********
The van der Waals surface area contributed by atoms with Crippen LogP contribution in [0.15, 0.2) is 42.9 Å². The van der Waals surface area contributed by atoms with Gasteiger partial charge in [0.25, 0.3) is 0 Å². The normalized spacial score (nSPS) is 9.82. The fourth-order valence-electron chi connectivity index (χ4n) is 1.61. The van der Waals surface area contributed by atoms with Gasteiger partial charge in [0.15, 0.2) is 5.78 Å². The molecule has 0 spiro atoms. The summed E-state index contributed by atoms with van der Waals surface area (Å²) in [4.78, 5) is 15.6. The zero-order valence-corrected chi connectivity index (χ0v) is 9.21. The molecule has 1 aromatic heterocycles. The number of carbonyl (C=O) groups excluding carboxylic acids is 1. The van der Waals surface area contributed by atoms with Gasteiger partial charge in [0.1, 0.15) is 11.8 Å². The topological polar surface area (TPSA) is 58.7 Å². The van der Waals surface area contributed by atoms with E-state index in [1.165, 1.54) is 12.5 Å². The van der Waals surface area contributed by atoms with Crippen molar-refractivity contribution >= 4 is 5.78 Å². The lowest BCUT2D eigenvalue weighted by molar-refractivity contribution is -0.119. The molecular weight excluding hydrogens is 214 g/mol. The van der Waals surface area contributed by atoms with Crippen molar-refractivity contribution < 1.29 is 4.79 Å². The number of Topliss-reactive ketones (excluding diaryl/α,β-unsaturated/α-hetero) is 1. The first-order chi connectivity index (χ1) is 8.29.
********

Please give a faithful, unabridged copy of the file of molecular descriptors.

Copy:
The van der Waals surface area contributed by atoms with Crippen LogP contribution in [0.15, 0.2) is 42.9 Å². The van der Waals surface area contributed by atoms with Gasteiger partial charge in [0.25, 0.3) is 0 Å². The normalized spacial score (nSPS) is 9.82. The fourth-order valence-electron chi connectivity index (χ4n) is 1.61. The van der Waals surface area contributed by atoms with Gasteiger partial charge in [0.15, 0.2) is 5.78 Å². The molecule has 0 spiro atoms. The summed E-state index contributed by atoms with van der Waals surface area (Å²) in [4.78, 5) is 15.6. The zero-order valence-corrected chi connectivity index (χ0v) is 9.21. The molecule has 1 aromatic heterocycles. The number of carbonyl (C=O) groups excluding carboxylic acids is 1. The van der Waals surface area contributed by atoms with Gasteiger partial charge in [0.1, 0.15) is 11.8 Å². The topological polar surface area (TPSA) is 58.7 Å². The van der Waals surface area contributed by atoms with E-state index in [1.165, 1.54) is 12.5 Å². The van der Waals surface area contributed by atoms with Crippen molar-refractivity contribution >= 4 is 5.78 Å². The lowest BCUT2D eigenvalue weighted by molar-refractivity contribution is -0.119. The molecular weight excluding hydrogens is 214 g/mol. The van der Waals surface area contributed by atoms with Crippen molar-refractivity contribution < 1.29 is 4.79 Å². The number of Topliss-reactive ketones (excluding diaryl/α,β-unsaturated/α-hetero) is 1. The first-order chi connectivity index (χ1) is 8.29.